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The retro video-game market rakes in around 200 million dollars annually. This despite the fact that we live in a bit-torrent age where consumers want and expect free entertainment.
The reason for this paradox is simple: Just as art collectors eschew reproductions for the real deal, retro game collectors want the original. After all, anyone can download a “Gamma-Attack” emulator for nothing, but getting your hands on the original Atari 2600 cartridge (the only one ever produced), well, it’s not wholly unlike stumbling upon an Action Comics #1 featuring the first appearance by a character called Superman.
Yes, retro gaming is its own subculture. So, for the uninitiated, here’s a primer.
Search high and low
And that doesn’t just mean scouring the furthest reaches of cyberspace. Sure, there’s plenty of good used video game trading sites out there, and there are some passionate folks running legit online businesses that enable you to buy used video games online. But it’s important to get out of the house too. There are treasures to be found in local flea markets, yard sales and thrift stores across the country, in almost every city and town. Those who do their retro game collecting buying online are ignoring a valuable resource.
Mobile apps are invaluable tools for the avid game collector—especially where it concerns price comparison. The Amzaon.com and eBay apps will allow you to search used titles and find the current market prices of retro games so you’ll know whether you’re paying too much, or getting a great deal. And they can also help with cataloging. Smartphone apps like Retro NES Collector and N64 Collector are inexpensive and allow the user to compile lists and input games.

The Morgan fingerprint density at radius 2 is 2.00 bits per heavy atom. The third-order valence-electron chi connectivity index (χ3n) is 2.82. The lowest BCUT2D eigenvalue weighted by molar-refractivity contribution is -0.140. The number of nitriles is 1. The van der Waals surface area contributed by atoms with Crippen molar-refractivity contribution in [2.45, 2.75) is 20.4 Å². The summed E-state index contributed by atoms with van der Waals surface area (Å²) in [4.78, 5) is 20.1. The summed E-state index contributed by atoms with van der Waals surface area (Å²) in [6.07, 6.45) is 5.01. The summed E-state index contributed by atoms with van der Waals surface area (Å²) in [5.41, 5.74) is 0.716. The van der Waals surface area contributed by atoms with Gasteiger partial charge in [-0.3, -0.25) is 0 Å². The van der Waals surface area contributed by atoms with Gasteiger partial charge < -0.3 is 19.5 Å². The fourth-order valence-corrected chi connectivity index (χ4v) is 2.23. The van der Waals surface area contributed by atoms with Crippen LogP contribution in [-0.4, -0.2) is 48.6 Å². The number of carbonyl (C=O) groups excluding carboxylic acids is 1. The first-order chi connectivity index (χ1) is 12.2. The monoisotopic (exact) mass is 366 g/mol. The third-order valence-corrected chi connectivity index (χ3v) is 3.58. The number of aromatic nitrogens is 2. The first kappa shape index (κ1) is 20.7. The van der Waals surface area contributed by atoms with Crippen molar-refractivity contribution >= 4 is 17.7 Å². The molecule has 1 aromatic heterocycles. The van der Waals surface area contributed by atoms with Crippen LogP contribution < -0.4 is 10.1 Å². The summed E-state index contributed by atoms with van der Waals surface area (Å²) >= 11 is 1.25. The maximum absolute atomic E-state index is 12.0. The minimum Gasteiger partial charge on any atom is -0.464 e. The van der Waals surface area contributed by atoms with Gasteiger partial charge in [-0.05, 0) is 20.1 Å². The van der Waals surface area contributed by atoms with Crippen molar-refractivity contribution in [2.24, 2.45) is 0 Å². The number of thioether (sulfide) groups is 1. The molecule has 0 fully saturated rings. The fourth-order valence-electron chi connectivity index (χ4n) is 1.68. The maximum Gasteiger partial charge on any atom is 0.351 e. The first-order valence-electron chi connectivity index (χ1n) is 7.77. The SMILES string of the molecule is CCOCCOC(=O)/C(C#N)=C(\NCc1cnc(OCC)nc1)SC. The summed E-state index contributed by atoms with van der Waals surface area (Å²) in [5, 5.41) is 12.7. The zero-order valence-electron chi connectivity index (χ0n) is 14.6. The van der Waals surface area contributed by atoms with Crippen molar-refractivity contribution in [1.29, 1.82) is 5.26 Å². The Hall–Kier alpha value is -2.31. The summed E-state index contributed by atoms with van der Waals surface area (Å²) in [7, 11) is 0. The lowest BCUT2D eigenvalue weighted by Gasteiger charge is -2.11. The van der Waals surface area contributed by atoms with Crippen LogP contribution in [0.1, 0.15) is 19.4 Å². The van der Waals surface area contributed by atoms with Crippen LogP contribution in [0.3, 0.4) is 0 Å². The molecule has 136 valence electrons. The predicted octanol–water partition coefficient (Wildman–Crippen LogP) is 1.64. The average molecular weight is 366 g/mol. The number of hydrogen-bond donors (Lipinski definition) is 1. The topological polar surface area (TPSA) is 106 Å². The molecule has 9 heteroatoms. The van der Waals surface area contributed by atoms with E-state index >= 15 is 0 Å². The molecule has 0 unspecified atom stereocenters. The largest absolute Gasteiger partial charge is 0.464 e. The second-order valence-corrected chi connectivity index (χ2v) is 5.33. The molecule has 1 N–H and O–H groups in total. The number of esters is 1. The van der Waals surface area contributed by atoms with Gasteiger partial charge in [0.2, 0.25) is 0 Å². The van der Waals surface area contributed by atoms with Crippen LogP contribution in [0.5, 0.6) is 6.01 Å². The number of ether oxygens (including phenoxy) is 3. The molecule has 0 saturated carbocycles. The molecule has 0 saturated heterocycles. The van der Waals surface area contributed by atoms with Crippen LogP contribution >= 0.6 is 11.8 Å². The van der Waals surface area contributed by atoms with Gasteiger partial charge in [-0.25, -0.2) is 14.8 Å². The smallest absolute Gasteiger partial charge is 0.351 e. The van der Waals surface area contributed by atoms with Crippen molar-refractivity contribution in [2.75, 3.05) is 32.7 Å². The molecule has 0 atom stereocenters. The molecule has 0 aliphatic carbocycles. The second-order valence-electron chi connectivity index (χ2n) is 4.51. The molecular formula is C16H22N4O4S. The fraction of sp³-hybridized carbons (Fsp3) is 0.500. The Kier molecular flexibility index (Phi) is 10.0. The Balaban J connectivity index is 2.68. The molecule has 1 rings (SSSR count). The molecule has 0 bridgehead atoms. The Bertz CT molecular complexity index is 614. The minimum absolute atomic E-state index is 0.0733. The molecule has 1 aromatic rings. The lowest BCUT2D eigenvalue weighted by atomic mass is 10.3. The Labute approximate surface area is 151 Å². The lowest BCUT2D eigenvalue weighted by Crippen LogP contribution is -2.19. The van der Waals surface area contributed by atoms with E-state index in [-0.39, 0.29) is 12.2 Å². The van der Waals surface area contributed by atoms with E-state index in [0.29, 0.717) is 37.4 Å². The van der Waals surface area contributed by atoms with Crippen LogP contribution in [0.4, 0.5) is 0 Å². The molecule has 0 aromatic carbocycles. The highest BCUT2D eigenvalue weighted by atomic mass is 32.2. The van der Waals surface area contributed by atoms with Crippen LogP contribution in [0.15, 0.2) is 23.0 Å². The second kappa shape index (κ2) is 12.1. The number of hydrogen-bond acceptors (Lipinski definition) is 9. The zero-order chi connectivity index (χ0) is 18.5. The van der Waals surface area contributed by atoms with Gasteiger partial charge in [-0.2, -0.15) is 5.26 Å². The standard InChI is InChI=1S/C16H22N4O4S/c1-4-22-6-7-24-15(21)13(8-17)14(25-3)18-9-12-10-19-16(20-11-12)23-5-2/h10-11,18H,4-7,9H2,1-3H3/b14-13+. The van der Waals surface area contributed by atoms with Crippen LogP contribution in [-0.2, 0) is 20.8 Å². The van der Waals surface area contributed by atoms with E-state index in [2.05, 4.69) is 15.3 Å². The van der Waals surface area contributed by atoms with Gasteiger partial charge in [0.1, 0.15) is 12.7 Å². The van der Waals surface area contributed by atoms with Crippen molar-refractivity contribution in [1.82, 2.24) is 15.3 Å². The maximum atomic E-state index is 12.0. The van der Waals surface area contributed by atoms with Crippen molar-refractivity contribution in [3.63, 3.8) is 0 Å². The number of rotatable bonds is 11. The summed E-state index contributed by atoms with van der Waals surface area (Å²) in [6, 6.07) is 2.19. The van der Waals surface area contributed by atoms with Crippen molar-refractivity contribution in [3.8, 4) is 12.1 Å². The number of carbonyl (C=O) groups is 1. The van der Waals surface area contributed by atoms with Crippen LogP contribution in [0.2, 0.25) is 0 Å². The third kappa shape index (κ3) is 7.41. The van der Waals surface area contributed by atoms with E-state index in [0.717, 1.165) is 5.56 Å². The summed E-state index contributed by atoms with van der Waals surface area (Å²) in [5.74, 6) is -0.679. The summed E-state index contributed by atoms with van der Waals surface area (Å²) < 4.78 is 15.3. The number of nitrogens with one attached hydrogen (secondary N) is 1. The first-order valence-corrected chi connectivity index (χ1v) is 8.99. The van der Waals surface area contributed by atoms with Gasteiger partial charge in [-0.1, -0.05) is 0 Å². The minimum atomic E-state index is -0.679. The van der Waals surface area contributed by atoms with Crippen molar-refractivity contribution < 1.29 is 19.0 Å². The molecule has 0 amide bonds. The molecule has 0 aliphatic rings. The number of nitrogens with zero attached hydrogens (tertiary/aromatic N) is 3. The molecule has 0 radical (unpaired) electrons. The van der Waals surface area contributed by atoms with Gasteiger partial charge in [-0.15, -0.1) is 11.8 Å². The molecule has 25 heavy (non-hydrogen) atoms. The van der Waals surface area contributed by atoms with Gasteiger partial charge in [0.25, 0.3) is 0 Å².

Understand the retro hardware
In the world of today, the idea of physical video games is all but an antiquated notion. Retro collectors need to be aware of the physical properties of cartridges, discs and accessories. A PlayStation 2 game with cracks or scratches on it will be all but worthless on the open market; a Nintendo cartridge with missing or damaged pins won’t play. And the earliest photodiode gaming accessories, such as the NES Zapper, were designed for use with cathode ray tube televisions and won’t work on modern flat-screen or plasma TVs.
Those who are agonizing over a scratched game disc can perform the fingernail test to see if that game is salvageable.
Buy in bulk; consolidate shipping costs
Retro video game collectors looking to resell face ever-shrinking profit margins. This comes in the form of such things as bidding and payment-processing fees. Excess shipping and insurance costs can further reduce potential profits. The solution to this is to buy in bulk whenever possible. Not only will you save on shipping, but the merchandise costs are sure to go down when placing larger orders. And whenever possible, try and deal with sellers directly. eBay is an invaluable site for game collectors, but it is also a middleman, and anytime you can eliminate the middleman you are saving yourself cash.
These are some basic fundamentals every aspiring retro video game collector should take to heart. Some other rules of thumb include doing your research on market trends and used buying prices, taking the time to thoroughly inspect potential purchases, and always playing a game on a used console you’re thinking about buying in order to test it out. Also, make sure the connectors work, that there’s no rust or other damage, and that everything is in order. This will ensure the hardware appreciates in value over time, not depreciates.